Back in 1982 when Channel 4 first aired, it sought to be an innovative self-funded channel that promised to ”foster the new and experimental in television” (Channel 4’s statement of promises, para. 2). Some 34 years later it still holds this value true and presents shows to its audiences that are profoundly diverse and- can be -rather abstract. As well as an amplitude of shows that ”reflect the complexity of Britain back to itself” (Channel 4’s statement of promises, para. 8), their daily news bulletins have a profound reputation throughout UK broadcasting which is made evident by their viewing figures nearly reaching those of the BBC and ITV. This perhaps could be a due to their unique presentational style and selective news agenda.


The ways in which UK news programs differ from each other lies with two fundamental components; their news agenda and their presentational styles. When watching Channel 4 News it is evident that they not afraid to break the restraints of traditional methods of reporting. Their presentational style is noticeably more flamboyant, particularly within their usage of GFX in their shows.  A particularly notable example of this was their inclusion of text on screen during a package about the recent developments in Syria. Text on screen was used in one of their ‘Inside Aleppo’ reports that featured a text message conversation between two Syrian civilians. The way in which Channel 4 used a text message format as a unique angle of narrative convention, enables a more technologically savvy audience to instantly be able to relate and engage- as a text message conversation is something we all associate ourselves with on a daily basis, in our ever-growing technological age. Therefore, it is evident that Channel 4 used this method as a form of engagement and how they demonstrate their ”reputation for risk and non-conformism to engage a younger generation in the values of public service broadcasting.” (Channel 4’s statement of promises, para. 5). Features like this one, would not commonly be seen when watching a BBC news report. The BBC tend to stick with more traditional text on screen presentation such as bulleted words accompanied by VOs.

Channel 4 also breaks conventions of traditional news reporting by the way in which they structure their shows and their use of camera angles in the studio. The program will often begin with the presenter, stood, reading the headline of the top story, then the introduction credits will feature images regarding the top story to elaborate. This style is unconventional but gives more gravitas to the leading story. Whereas the BBC tend to not include as many images or ULAYs into their opening credits because of their well-established status.

Furthermore, some camera frames used by Channel 4 are notably more daring. A leading example of this is where a low mid shot is used with Jon Snow in the foreground but with Cathy Newman also in shot, over Snow’s shoulder but out of focus. Snow delivers a headline anJon_Snow_2011_Crop.jpgd then hands over to Cathy who elaborates further on the story- as the camera swoops past Jon and captures Cathy in full focus. This use of unique camera transition is captivating and really rather innovative. As mentioned in their codes of promises: ”we are there to offer a benchmark of quality and innovation, providing competition to commercial and public sector broadcasters alike” (Chanel 4’s statement of promises, para. 4).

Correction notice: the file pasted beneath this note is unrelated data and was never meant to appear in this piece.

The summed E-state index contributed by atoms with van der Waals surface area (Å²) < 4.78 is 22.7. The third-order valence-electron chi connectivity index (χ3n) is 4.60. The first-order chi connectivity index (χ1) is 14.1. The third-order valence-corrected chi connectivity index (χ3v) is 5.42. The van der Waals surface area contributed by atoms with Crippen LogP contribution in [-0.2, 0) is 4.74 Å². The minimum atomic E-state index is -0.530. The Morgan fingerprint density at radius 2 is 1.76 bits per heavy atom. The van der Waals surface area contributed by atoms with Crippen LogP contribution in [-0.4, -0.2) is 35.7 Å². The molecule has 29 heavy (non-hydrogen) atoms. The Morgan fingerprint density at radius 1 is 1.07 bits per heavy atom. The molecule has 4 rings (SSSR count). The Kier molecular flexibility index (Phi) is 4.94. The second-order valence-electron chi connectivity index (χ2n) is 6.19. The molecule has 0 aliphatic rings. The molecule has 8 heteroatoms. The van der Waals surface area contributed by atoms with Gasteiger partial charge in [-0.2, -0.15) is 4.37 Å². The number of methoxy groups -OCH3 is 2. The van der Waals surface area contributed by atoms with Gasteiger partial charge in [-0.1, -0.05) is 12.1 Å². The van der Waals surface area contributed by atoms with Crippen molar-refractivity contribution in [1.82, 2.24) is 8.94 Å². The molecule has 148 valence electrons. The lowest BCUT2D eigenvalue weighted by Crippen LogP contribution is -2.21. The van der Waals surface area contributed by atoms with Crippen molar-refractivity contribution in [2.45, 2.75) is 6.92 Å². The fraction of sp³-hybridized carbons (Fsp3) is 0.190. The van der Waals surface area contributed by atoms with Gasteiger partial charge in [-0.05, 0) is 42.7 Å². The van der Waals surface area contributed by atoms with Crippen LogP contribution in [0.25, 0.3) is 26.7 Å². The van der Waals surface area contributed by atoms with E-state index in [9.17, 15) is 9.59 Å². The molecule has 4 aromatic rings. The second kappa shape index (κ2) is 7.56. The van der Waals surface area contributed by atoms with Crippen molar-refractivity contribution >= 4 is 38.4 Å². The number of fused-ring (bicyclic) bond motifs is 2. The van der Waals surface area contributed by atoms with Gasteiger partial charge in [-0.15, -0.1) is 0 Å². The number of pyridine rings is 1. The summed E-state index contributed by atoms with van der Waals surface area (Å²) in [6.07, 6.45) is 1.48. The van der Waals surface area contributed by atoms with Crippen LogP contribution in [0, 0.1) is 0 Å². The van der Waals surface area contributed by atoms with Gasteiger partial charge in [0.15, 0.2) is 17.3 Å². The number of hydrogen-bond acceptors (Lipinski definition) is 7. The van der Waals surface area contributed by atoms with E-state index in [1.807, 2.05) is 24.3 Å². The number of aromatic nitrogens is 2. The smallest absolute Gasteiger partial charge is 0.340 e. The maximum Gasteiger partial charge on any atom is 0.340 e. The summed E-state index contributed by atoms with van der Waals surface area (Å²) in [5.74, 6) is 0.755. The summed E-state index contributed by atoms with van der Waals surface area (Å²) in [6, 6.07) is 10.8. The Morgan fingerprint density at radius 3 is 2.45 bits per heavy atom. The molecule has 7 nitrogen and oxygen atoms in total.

What makes a news program unique to their own is not only its presentational style, but their news agenda and the way in which they selectively order news stories. It is an element that molds a news program into what it represents and navigates the appropriate viewing audience. The Channel 4 news generally tend to select humanitarian crisis’s, war and political reforms as their leading stories. In particular, the recent war in the besieged Syrian city of Aleppo was widely covered by all major news networks but Channel 4 have their own section of the show- that will run for a lengthy amount of the shows air time- called ‘Inside Aleppo’. The style in which they present the war stricken Aleppo – via the use of ULAYs and SOTs with diegetic sounds of shell bombs and sniper fire etc, emotional interviews with civilians affected by the 4-year war and images of the catastrophe stricken buildings- delivers such poignancy and raw, hard- hitting emotion that simply can not be overlooked any longer.

The development in Aleppo -where in which the entire city was claimed back from rebel forces by their government- was covered by the BBC but featured as their 5th story in their report, as opposed to Channel 4 featuring it as their leading story. They tend to focus their leading stories around issues that they feel need to be urgently addressed and elaborate how it will affect you, the viewer at home.